Forum Posts: 6
Member Since:
14 February 2020
sp_UserOfflineSmall Offline
5
15 February 2020 - 9:01 pm
sp_Permalink sp_Print sp_QuotePost

Thanks Jerry and Kaizer. Our oncologist is Dr Rebhun and he is fantastic. I have also spoken to Dr Kent and they have consulted with Dr Culp! Sunny has osteosarcoma in the Ulna. They looked into Radiotactic surgery but Dr Kent said there was tumor near the skin and he would not do it as he would create an open wound. They looked into partial ulnectomy to save limb but Dr Rebhun thought it would be more surgeries more radition etc. So it is really coming down to amputation or paliative radiation and chem. Sunny is a strong dog. he does have a bit of an issue in his hind leg but nothing major. His hips are really good. We have done chest xrays, CT scan and abdominal ultrasound and no evidence of metasis anywhere yet. I have also spoken with fidocure and they said with amputation, chemo and vaccine he would have some more quality months/years. I am just worried about his size and getting used to chemo. Dr Post from fidocure was even suggesting looking at the decision week to week but I am worrying about metastis as well. Since it is in the ulna, sunny is still running around though limping a bit and is on remedal twice a day and is not expressing huge pain though maybe he is being stoic. He is still putting a lot of weight on the front limb because his radius is fine. I think this is where i am confused about whether I am rushing into amputation.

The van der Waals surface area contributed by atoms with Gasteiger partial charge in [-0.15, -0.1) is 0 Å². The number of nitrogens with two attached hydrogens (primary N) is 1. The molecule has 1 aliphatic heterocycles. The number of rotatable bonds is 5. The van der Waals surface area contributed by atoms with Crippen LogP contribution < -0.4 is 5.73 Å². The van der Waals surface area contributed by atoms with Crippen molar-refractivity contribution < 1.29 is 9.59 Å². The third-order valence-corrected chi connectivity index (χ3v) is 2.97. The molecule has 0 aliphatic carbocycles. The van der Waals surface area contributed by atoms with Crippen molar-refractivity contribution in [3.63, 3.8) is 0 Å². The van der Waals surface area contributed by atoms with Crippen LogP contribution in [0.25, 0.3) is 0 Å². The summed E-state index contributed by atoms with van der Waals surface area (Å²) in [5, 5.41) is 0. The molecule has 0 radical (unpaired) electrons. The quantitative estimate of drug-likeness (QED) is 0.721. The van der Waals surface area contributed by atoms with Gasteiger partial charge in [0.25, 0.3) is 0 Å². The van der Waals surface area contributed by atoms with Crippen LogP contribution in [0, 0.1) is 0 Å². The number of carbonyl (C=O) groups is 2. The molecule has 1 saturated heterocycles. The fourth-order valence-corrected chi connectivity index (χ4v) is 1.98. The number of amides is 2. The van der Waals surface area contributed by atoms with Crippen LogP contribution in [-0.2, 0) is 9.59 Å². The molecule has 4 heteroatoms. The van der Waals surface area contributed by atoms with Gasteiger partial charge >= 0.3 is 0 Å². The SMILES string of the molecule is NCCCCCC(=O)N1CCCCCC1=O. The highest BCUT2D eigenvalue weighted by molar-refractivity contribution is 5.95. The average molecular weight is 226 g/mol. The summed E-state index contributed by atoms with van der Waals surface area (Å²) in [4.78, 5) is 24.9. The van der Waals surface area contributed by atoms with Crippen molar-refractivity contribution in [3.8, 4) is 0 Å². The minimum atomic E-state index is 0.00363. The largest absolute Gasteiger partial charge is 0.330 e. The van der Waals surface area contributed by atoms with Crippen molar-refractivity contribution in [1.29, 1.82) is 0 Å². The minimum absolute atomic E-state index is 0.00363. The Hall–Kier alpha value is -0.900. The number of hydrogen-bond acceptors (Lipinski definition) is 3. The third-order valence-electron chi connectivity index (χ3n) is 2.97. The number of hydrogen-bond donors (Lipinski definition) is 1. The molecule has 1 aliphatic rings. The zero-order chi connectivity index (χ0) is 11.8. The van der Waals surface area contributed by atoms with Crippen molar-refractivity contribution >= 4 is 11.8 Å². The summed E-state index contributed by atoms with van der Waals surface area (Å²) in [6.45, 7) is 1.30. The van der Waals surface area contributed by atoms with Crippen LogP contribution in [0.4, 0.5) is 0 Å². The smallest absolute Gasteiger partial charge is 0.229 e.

The Rainbow Bridge



Forum Posts: 26570
Member Since:
25 April 2007
sp_UserOfflineSmall Offline
6
16 February 2020 - 12:07 pm
sp_Permalink sp_Print sp_QuotePost

Oh wow you have an incredible, smart, amazing vet team! I’m talking two of the best, most brilliant minds in the field. In fact we’ve interviewed Dr. Kent and most recently Dr. Rebhun, you may want to check out those interviews.

I know it feels like you’re rushing into amputation, this can be a whirlwind and so confusing. But in the case of osteosarcoma it’s best to move as quickly as you can. Try to put yourself in Sunny’s paws, how would you feel if you had a tumor growing in your leg? It’s pretty awful and painful, and dogs are much, much better at hiding their pain than humans.